Johnny Footstool
03-20-2008, 12:23 AM
I thought the same thing too. On one hand I can understand her wanting to get a police report to protect themselves because they don't know anything about the other party involved in the accident.

But her actions ended up getting my daughter sighted, and she now has to appear in juvenile court. Thanks Mom. :thumbup:

My daughter said the other car was packed with six teenage girls in it, and not one of them had their seatbelts on. So they are lucky, in that sense, that the didn't stay at the scene and wait for the police to come and do the report, or else someone else would have been sighted. ;)

Can't a person just go down to the police station and fill out a report on their own? I don't think it's necessary to dial 911 and have an officer visit the alleged offender.

Caveat Emperor
03-20-2008, 01:02 AM
Yeah, well maybe it will serve some good down the road, I know my one and only visit to juvenile court over speed sharpened my senses. :)

We tend to get fewer repeat customers on the traffic stuff. ;)

GAC, you're daughter is lucky on the license thing -- there's a new law on the books that requires the court to impose a mandatory "accompaniment" restriction on any minor that gets convicted on a moving violation prior to age 17 and within the first 6 months of having his/her license. The restriction requires the juvenile to be accompanied by a parent whenever they drive -- effectively ending any driving other than "practice" driving.

If she's had her license longer than 6 months, she's all good on that end.

AccordinglyReds
03-20-2008, 02:44 AM
Was she blind before?

I think the OP meant was looking for "cited." ;)

klw
03-20-2008, 09:19 AM
Get her the "Smart Car"

http://www.pinklily.com.au/images/media/smartcar.jpg

Chip R
03-20-2008, 09:20 AM
Was she blind before?

:lol:

GAC
03-20-2008, 09:32 AM
We tend to get fewer repeat customers on the traffic stuff. ;)

GAC, you're daughter is lucky on the license thing -- there's a new law on the books that requires the court to impose a mandatory "accompaniment" restriction on any minor that gets convicted on a moving violation prior to age 17 and within the first 6 months of having his/her license. The restriction requires the juvenile to be accompanied by a parent whenever they drive -- effectively ending any driving other than "practice" driving.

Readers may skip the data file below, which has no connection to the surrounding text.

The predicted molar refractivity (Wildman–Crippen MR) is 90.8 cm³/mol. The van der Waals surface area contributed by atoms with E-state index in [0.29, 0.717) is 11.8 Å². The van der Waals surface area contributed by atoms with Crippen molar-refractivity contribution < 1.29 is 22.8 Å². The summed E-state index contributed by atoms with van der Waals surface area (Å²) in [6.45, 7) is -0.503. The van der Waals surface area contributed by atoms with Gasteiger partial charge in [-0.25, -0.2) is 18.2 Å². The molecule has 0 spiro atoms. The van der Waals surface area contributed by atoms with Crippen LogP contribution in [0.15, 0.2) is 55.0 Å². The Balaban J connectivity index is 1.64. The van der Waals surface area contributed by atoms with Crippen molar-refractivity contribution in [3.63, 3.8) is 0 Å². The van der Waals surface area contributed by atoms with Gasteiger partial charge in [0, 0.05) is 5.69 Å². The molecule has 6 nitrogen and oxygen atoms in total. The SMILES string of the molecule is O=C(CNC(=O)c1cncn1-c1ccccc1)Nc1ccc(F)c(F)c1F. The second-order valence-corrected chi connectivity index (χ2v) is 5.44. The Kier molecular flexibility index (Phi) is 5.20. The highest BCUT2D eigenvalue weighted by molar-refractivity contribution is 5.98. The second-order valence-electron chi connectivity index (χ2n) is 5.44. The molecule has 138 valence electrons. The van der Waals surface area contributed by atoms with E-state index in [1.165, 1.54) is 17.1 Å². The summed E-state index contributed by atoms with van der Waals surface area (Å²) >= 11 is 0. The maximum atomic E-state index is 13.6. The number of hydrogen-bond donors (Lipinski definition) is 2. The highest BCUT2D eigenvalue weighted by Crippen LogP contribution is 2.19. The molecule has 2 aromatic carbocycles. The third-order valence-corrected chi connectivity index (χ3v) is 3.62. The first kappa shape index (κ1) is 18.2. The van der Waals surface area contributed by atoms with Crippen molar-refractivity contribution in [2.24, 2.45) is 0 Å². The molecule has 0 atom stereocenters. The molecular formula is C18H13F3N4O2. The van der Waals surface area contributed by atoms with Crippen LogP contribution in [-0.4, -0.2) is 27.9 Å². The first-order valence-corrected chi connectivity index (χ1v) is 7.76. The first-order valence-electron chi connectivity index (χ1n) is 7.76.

If she's had her license longer than 6 months, she's all good on that end.

She 's under 17. She turned 16 this past Sept 16th. She took her test somewhere right after that, so she is going to be close on the 6 months.

So if she is within the 6 months, are you saying there is a mandatory law on the books that she can then only drive with a parent "accompanying" her in the car? For how long? Till she is 17?

If that is true, then that is going to kill any plans she had of getting a part time job. She just put her application in at several places this past week.

And I'm certainly not driving her to and fro to work. ;)

I was hoping I might be able to just pay the bond and not have to appear in juvenile court.

GAC
03-20-2008, 09:53 AM
I just wish this mother had called us first before calling the police. Even the police officer said that to me when he came out to the house. But once they are called them there is nothing else they can do.

If she talked with her daughter, and if her daughter was honest about the situation - that my daughter was stopped and then inched/coasted forward and bumped the back of her car - while also going out to examine the car and seeing no damage, then we may have been able to resolve any issues/questions she may have had prior to having to call the police.

My wife had a similar situation about 2 years ago where she and another woman were backing out at the same time at a local McDonalds. The back of their vehicle bumped. They got out and looked over the vehicles, saw there was no damage to either car, and exchanged info. I guess when the woman got home her husband raised a fuss, so she called and asked me if our insurance would look her car over to see if there was possibly other damage. Now if I wanted to be a dick about it, I guess I could have said that you were both backing out at the same time when you bumped, so how do we know who was at fault? But I didn't. I called my insurance and they sent an adjustor out to their house to look the car over. Nothing was found and it was all dropped.

If that was the concern of this mother, then we could have alleviated all of this by one simple phone call.

My daughter is obviously at fault, and I want her to learn a lesson from this situation; but now it's going to not only be on her record, but it's going to cost us (her eventually) court costs/ fine and her possibly losing her license for a bit.

But I think I know why this girl might have wanted to wait to get home first. She goes to the same school as my daughter and is the same age. She had her car packed full of teenagers, which violates the law of only one other non-sibling, and none had their seatbelts on. She might have not wanted Mom to find out about that, and she would have if a police officer had been called to the scene.

Caveat Emperor
03-20-2008, 01:27 PM
She 's under 17. She turned 16 this past Sept 16th. She took her test somewhere right after that, so she is going to be close on the 6 months.

So if she is within the 6 months, are you saying there is a mandatory law on the books that she can then only drive with a parent "accompanying" her in the car? For how long? Till she is 17?